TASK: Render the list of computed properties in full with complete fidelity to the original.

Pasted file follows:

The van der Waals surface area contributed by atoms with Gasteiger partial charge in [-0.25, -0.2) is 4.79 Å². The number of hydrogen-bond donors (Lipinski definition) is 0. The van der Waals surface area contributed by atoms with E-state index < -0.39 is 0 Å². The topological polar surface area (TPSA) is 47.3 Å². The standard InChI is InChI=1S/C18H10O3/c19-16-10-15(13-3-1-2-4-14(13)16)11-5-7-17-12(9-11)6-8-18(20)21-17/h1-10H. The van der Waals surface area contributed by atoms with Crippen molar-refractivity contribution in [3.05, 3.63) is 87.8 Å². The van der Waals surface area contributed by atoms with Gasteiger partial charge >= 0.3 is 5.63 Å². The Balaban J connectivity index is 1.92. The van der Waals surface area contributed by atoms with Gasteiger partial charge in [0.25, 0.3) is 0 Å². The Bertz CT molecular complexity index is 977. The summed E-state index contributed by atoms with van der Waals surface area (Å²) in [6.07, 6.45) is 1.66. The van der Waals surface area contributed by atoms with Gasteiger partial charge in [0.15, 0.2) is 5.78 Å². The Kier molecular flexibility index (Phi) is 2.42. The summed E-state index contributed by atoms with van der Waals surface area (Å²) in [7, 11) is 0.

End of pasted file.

The van der Waals surface area contributed by atoms with Gasteiger partial charge in [-0.25, -0.2) is 4.79 Å². The number of hydrogen-bond donors (Lipinski definition) is 0. The van der Waals surface area contributed by atoms with E-state index < -0.39 is 0 Å². The topological polar surface area (TPSA) is 47.3 Å². The standard InChI is InChI=1S/C18H10O3/c19-16-10-15(13-3-1-2-4-14(13)16)11-5-7-17-12(9-11)6-8-18(20)21-17/h1-10H. The van der Waals surface area contributed by atoms with Crippen molar-refractivity contribution in [3.05, 3.63) is 87.8 Å². The van der Waals surface area contributed by atoms with Gasteiger partial charge >= 0.3 is 5.63 Å². The Balaban J connectivity index is 1.92. The van der Waals surface area contributed by atoms with Gasteiger partial charge in [0.25, 0.3) is 0 Å². The Bertz CT molecular complexity index is 977. The summed E-state index contributed by atoms with van der Waals surface area (Å²) in [6.07, 6.45) is 1.66. The van der Waals surface area contributed by atoms with Gasteiger partial charge in [0.15, 0.2) is 5.78 Å². The Kier molecular flexibility index (Phi) is 2.42. The summed E-state index contributed by atoms with van der Waals surface area (Å²) in [7, 11) is 0.